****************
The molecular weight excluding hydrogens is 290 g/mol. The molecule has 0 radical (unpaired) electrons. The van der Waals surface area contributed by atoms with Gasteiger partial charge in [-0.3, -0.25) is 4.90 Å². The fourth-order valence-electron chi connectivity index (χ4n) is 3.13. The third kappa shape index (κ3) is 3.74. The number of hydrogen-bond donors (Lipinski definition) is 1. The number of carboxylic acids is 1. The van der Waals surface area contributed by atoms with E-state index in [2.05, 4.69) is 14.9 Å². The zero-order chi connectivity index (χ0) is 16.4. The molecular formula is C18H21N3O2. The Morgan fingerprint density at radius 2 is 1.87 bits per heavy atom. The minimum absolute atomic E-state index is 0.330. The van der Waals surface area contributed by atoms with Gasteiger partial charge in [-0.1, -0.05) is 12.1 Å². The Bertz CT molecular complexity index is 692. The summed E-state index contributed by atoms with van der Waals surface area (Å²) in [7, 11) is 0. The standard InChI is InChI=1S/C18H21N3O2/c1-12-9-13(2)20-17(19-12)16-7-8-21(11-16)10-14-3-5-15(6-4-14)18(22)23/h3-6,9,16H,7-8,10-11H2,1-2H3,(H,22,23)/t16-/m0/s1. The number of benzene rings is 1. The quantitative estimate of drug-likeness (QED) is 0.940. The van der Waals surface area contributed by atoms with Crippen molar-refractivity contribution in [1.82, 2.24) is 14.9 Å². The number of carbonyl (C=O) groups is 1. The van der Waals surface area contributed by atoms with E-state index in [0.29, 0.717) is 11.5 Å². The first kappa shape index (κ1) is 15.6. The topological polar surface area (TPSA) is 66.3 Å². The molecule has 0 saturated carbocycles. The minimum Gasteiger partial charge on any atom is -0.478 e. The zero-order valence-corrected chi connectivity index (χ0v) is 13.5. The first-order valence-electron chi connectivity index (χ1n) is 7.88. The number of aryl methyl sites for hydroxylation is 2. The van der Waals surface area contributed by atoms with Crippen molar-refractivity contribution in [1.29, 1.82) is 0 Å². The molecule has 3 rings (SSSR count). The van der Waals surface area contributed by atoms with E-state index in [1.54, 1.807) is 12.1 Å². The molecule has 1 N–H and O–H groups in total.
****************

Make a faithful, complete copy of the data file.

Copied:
The molecular weight excluding hydrogens is 290 g/mol. The molecule has 0 radical (unpaired) electrons. The van der Waals surface area contributed by atoms with Gasteiger partial charge in [-0.3, -0.25) is 4.90 Å². The fourth-order valence-electron chi connectivity index (χ4n) is 3.13. The third kappa shape index (κ3) is 3.74. The number of hydrogen-bond donors (Lipinski definition) is 1. The number of carboxylic acids is 1. The van der Waals surface area contributed by atoms with E-state index in [2.05, 4.69) is 14.9 Å². The zero-order chi connectivity index (χ0) is 16.4. The molecular formula is C18H21N3O2. The Morgan fingerprint density at radius 2 is 1.87 bits per heavy atom. The minimum absolute atomic E-state index is 0.330. The van der Waals surface area contributed by atoms with Gasteiger partial charge in [-0.1, -0.05) is 12.1 Å². The Bertz CT molecular complexity index is 692. The summed E-state index contributed by atoms with van der Waals surface area (Å²) in [7, 11) is 0. The standard InChI is InChI=1S/C18H21N3O2/c1-12-9-13(2)20-17(19-12)16-7-8-21(11-16)10-14-3-5-15(6-4-14)18(22)23/h3-6,9,16H,7-8,10-11H2,1-2H3,(H,22,23)/t16-/m0/s1. The number of benzene rings is 1. The quantitative estimate of drug-likeness (QED) is 0.940. The van der Waals surface area contributed by atoms with Crippen molar-refractivity contribution in [1.82, 2.24) is 14.9 Å². The number of carbonyl (C=O) groups is 1. The van der Waals surface area contributed by atoms with E-state index in [0.29, 0.717) is 11.5 Å². The first kappa shape index (κ1) is 15.6. The topological polar surface area (TPSA) is 66.3 Å². The molecule has 0 saturated carbocycles. The minimum Gasteiger partial charge on any atom is -0.478 e. The zero-order valence-corrected chi connectivity index (χ0v) is 13.5. The first-order valence-electron chi connectivity index (χ1n) is 7.88. The number of aryl methyl sites for hydroxylation is 2. The van der Waals surface area contributed by atoms with Crippen molar-refractivity contribution in [1.29, 1.82) is 0 Å². The molecule has 3 rings (SSSR count). The van der Waals surface area contributed by atoms with E-state index in [1.54, 1.807) is 12.1 Å². The molecule has 1 N–H and O–H groups in total.